The temporal lobes of the cortex lie close to the hippocampus and other basal parts of the cerebral hemispheres that are connected with reward-systems and emotional responses.

6. Architecture

We hope to have convinced the reader that pursuit of the fine arts is, indeed, close to the core of the structure of culture, perhaps in all ages and all communities. For architects and planners, the message is clear. Humans need buildings and objects around them that suit the structures of their brain-program. Of course, we must add at once that the structure of what they see will greatly influence their brains.

The architect can imagine, search and discover significant symbols for us all, like any other artist. Indeed, many architects realize this and do great things for us and often succeed in breaking old conventions and teaching us to enjoy new ones. Indeed, people with aesthetic sense travel thousands of miles just to see wonderful architecture of Taj Mahal or the temples of Delwara and Ranakpur.

7. Drama and Playing

All art forms, whether visual, poetical or musical, try to introduce us to fresh and novel ways of perceiving and feeling. This question of the search for novelty may lead us to the relations of art to play. Playing is pleasant, interesting, and creative. Yet, it is also partly innate and conventional. Drama and Play also involve experiments in socialization. It is successful in so far as it is pleasurable, and this makes it effective as an introduction to social life. In laughter, we have a pre-programmed sign to use in order to show that life is proceeding well.

Both activities are in a sense 'non-serious' and 'non-functional' but are not therefore unimportant. Both are self-rewarding, but are often enjoyed with others. Both express a need for surprise and for change and is especially important, if we are looking for the emotional basis for originality. They are, in fact, important components of the homeostatic system. Finally they are symbolic of life, and what could be more important than that?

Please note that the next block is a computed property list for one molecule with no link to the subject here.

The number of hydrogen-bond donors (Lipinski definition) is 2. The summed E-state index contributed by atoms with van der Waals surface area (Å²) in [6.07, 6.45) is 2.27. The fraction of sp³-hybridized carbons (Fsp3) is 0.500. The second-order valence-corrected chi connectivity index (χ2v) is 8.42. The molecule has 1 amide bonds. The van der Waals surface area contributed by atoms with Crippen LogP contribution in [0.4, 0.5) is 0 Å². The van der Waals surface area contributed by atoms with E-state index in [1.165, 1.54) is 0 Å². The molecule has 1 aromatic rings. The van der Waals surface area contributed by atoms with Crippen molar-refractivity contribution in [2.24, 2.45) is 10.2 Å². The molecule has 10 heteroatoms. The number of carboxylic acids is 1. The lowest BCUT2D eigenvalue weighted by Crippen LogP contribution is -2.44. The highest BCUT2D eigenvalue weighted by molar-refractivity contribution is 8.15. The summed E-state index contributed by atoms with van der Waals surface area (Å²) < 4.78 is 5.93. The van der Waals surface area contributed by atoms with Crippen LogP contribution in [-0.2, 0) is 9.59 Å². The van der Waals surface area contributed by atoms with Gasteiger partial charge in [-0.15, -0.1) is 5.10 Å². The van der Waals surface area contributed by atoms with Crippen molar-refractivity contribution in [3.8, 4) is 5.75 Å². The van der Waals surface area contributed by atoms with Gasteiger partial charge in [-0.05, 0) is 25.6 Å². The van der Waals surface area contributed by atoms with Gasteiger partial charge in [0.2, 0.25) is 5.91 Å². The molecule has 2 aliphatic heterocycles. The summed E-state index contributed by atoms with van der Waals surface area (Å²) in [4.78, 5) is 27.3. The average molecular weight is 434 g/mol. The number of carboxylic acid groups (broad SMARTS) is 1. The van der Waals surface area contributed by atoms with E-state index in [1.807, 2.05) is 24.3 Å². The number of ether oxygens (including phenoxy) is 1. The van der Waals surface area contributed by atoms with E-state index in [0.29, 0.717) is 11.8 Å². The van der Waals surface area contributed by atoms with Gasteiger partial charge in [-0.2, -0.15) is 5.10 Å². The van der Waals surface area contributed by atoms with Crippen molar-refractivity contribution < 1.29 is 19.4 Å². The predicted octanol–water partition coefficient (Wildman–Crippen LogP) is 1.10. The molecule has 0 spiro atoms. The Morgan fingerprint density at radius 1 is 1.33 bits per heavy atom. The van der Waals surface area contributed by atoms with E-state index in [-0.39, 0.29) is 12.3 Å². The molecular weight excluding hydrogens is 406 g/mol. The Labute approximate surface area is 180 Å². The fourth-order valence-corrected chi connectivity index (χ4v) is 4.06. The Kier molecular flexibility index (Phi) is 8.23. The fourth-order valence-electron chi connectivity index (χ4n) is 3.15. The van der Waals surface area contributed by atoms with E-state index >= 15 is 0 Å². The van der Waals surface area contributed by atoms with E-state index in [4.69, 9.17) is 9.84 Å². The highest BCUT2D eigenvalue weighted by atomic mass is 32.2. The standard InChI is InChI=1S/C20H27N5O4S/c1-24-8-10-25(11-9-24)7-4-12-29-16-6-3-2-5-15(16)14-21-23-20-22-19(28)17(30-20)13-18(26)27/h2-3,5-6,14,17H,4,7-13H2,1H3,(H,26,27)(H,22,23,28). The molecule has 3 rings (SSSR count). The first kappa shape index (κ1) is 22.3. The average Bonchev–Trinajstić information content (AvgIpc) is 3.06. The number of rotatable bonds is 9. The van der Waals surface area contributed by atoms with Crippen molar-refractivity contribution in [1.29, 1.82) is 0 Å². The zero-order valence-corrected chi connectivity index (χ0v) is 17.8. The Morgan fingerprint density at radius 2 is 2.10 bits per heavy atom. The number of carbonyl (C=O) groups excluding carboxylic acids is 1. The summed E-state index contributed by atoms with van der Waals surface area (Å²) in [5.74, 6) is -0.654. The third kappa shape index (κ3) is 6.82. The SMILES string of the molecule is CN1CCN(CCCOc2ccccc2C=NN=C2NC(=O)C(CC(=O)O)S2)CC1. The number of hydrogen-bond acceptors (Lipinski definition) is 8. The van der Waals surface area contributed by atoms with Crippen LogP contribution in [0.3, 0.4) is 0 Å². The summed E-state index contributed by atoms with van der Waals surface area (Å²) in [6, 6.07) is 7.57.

8. Art, Science and Discovery

Perhaps we shall never know how art began, but we are surely lucky to have brain systems that urge us on to continue to look and listen, to play, to experiment, to enquire, to imagine and construct, and to find satisfaction in what we have made or discovered. These are the activities that have made man what he is, and they have been especially evident in both art and science in recent times. We can rejoice that man has made new discoveries, not only of new ways of making things, but also of new ways of thinking, of seeing, and of hearing. Of course, the discovery of new ways of understanding the world is not the exclusive privilege of either the exact method of the scientist or the imagination of the artist. Although scientific discoveries are mostly thought to be the result of rational and analytical thinking, it appears that the physician, chemist and mathematician must be no less intuitive than the poet, composer or painter.

The rationality must be complemented by the intuition that gives scientist new insights and makes them creative. Such insights tend to come when relaxing during a walk in the woods or a beach. In such periods of relaxation the intuitive mind seems to take over and the resulting clarifying insights give so much joy and delight to scientific research. This is illustrated by the discovery of the theory of relativity in the beginning of this century. Einstein himself, observed "... the gift of fantasy has meant more to me than any talent for absorbing positive knowledge."